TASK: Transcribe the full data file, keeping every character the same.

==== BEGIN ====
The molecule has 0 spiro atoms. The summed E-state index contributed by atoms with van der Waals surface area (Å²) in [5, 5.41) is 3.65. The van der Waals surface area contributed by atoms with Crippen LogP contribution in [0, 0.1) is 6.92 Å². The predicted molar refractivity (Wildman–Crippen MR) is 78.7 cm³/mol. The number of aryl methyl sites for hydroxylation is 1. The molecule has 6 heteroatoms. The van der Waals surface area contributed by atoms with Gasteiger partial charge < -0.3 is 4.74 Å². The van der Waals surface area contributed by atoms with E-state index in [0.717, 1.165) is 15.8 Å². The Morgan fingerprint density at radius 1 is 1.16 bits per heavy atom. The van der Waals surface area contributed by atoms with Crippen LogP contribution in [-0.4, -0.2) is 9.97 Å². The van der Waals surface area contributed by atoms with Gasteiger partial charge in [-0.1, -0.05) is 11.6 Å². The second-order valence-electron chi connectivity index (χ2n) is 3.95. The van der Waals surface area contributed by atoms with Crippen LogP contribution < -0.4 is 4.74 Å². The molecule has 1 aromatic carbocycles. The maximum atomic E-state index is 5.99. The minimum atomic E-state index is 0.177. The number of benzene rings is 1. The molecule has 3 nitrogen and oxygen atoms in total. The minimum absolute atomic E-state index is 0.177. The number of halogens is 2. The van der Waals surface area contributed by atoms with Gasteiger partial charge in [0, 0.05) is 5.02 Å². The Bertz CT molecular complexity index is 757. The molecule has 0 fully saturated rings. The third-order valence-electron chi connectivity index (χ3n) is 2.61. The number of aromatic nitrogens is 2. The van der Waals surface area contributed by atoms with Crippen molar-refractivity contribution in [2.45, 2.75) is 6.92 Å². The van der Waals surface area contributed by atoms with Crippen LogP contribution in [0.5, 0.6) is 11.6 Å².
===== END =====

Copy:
The molecule has 0 spiro atoms. The summed E-state index contributed by atoms with van der Waals surface area (Å²) in [5, 5.41) is 3.65. The van der Waals surface area contributed by atoms with Crippen LogP contribution in [0, 0.1) is 6.92 Å². The predicted molar refractivity (Wildman–Crippen MR) is 78.7 cm³/mol. The number of aryl methyl sites for hydroxylation is 1. The molecule has 6 heteroatoms. The van der Waals surface area contributed by atoms with Gasteiger partial charge < -0.3 is 4.74 Å². The van der Waals surface area contributed by atoms with E-state index in [0.717, 1.165) is 15.8 Å². The Morgan fingerprint density at radius 1 is 1.16 bits per heavy atom. The van der Waals surface area contributed by atoms with Crippen LogP contribution in [-0.4, -0.2) is 9.97 Å². The van der Waals surface area contributed by atoms with Gasteiger partial charge in [-0.1, -0.05) is 11.6 Å². The second-order valence-electron chi connectivity index (χ2n) is 3.95. The van der Waals surface area contributed by atoms with Crippen LogP contribution < -0.4 is 4.74 Å². The molecule has 1 aromatic carbocycles. The maximum atomic E-state index is 5.99. The minimum atomic E-state index is 0.177. The number of benzene rings is 1. The molecule has 3 nitrogen and oxygen atoms in total. The minimum absolute atomic E-state index is 0.177. The number of halogens is 2. The van der Waals surface area contributed by atoms with Gasteiger partial charge in [0, 0.05) is 5.02 Å². The Bertz CT molecular complexity index is 757. The molecule has 0 fully saturated rings. The third-order valence-electron chi connectivity index (χ3n) is 2.61. The number of aromatic nitrogens is 2. The van der Waals surface area contributed by atoms with Crippen molar-refractivity contribution in [2.45, 2.75) is 6.92 Å². The van der Waals surface area contributed by atoms with Crippen LogP contribution in [0.5, 0.6) is 11.6 Å².